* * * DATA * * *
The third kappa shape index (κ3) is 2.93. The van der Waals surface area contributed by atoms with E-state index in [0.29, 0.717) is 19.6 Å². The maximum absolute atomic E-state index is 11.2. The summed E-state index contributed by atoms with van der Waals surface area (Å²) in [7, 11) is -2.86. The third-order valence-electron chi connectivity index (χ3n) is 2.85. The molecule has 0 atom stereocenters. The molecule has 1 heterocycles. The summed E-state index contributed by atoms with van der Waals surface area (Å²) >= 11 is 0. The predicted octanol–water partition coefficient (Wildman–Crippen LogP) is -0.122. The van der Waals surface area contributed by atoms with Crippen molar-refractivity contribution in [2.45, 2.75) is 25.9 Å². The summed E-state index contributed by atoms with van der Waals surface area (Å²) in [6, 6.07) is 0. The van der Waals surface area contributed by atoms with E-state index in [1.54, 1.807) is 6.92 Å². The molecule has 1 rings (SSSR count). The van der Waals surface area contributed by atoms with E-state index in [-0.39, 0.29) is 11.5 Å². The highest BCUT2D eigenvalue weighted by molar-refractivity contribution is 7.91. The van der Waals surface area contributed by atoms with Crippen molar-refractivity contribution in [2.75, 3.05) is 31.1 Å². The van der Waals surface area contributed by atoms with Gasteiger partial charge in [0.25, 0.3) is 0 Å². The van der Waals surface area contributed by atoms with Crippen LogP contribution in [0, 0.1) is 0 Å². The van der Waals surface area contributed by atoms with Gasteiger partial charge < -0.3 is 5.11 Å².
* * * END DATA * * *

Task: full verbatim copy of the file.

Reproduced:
The third kappa shape index (κ3) is 2.93. The van der Waals surface area contributed by atoms with E-state index in [0.29, 0.717) is 19.6 Å². The maximum absolute atomic E-state index is 11.2. The summed E-state index contributed by atoms with van der Waals surface area (Å²) in [7, 11) is -2.86. The third-order valence-electron chi connectivity index (χ3n) is 2.85. The molecule has 0 atom stereocenters. The molecule has 1 heterocycles. The summed E-state index contributed by atoms with van der Waals surface area (Å²) >= 11 is 0. The predicted octanol–water partition coefficient (Wildman–Crippen LogP) is -0.122. The van der Waals surface area contributed by atoms with Crippen molar-refractivity contribution in [2.45, 2.75) is 25.9 Å². The summed E-state index contributed by atoms with van der Waals surface area (Å²) in [6, 6.07) is 0. The van der Waals surface area contributed by atoms with E-state index in [1.54, 1.807) is 6.92 Å². The molecule has 1 rings (SSSR count). The van der Waals surface area contributed by atoms with E-state index in [-0.39, 0.29) is 11.5 Å². The highest BCUT2D eigenvalue weighted by molar-refractivity contribution is 7.91. The van der Waals surface area contributed by atoms with Crippen molar-refractivity contribution in [2.75, 3.05) is 31.1 Å². The van der Waals surface area contributed by atoms with Gasteiger partial charge in [0.25, 0.3) is 0 Å². The van der Waals surface area contributed by atoms with Crippen LogP contribution in [0, 0.1) is 0 Å². The van der Waals surface area contributed by atoms with Gasteiger partial charge < -0.3 is 5.11 Å².